Much-discussed Brighton band The Magic Gang release their first album to the most anticipation we've seen around a debut for a while, which is remarkable considering the supposed lack of interest in guitar bands in the industry currently. The self-titled The Magic Gang runs at 12 tracks, with the four-piece group selecting carefully from their raft of early-career fan favourites and their newer, different sounding music. With a large bank of songs from the past few years, listeners can expect the cream of the crop; a kind of early greatest hits from the band whose first LP has been in the works for some time.
Currently suffering the predicament of many new bands of being mainly defined by and compared to their influences, the Magic Gang’s situation is nothing new, and the members have extensively discussed who they look up to. What is novel about the band is their seamless approach and combination of a very mixed bag of musical styles. Opener ‘Oh Saki’ does sound like The Cribs, but on ‘Take Care’ they also sound like a reincarnated Beach Boys (not a criticism ). The Magic Gang pulls off this array of sounds with mastery, performing the exceptionally difficult trick of drawing together all the circles to create a near-perfect Venn diagram intersection. Each track is diverse and different, whilst still sounding like it resoundingly belongs to them. Bustling with exuberance, the songs combine simple yet effective lyrics with sumptuous harmonies and memorable hooks.
The first half of the album is characterised by high energy, fast-paced songs, best shown by raucous singalong ‘All This Way’ and ‘Getting Along’. At points these are in danger of blurring into each other but I think this may just be because of the specific order they’re listed in. One song which has the tendency to cloy is ‘Caroline’, perhaps just because of the repetition in the chorus. However, it’s more than redeemed by the other tracks at the start of the record.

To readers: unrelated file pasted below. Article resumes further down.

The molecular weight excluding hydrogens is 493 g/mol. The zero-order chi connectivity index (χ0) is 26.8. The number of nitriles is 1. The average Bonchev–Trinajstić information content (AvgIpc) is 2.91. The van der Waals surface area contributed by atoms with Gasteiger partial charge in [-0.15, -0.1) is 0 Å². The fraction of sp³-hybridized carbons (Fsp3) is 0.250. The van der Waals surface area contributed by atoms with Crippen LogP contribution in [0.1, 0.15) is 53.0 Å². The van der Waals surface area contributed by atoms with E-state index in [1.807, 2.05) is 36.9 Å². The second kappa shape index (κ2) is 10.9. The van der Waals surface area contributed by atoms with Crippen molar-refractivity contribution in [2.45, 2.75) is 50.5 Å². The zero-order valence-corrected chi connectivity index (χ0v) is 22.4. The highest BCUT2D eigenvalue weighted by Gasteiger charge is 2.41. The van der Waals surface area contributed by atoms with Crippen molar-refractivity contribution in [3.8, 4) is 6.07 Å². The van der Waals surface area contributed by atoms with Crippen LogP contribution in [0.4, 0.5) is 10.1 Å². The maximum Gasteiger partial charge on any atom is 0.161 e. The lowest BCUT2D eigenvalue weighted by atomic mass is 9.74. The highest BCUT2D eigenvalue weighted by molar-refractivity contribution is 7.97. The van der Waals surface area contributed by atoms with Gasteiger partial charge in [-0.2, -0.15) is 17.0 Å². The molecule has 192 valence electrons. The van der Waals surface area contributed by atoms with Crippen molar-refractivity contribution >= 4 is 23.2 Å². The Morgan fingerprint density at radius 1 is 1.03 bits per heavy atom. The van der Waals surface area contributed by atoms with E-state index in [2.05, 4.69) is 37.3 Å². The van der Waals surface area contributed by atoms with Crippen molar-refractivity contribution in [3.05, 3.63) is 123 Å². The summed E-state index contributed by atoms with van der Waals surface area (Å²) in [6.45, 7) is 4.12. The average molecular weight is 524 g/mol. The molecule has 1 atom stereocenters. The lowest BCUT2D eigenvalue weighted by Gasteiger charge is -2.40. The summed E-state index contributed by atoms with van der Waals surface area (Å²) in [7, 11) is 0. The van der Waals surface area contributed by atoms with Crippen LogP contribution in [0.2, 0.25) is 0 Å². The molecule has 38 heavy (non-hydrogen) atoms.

The second half of the record is quieter, with a more musing outlook. ‘Slippin’ provides a combination of quieter verse mixed with the more energetic tones and sunny guitar chords seen earlier in the tracklisting, while ‘Your Love’ declares morosely: “I feel the rain roll down the windowsill, if I could only feel your touch”, perhaps one of the first points in the album where the lyrics have felt more important than the sonic elements. Defiant, punchy ‘How Can I Compete’ adds a dash of bittersweet stubbornness to the works. Final track ‘All That I Want Is You’ has been inspired by the memoirs of the Beach Boys’ Brian Wilson, and is strangely winning, although I’m not sure I 100 per cent understand what it means yet.
This album is extremely enjoyable, filled with a wealth of emotions and exquisitely executed. The exciting uniqueness of the Magic Gang makes for fantastic listening and I’m really looking forward to seeing what else they have up their sleeves.
7Harriet Linnell's Score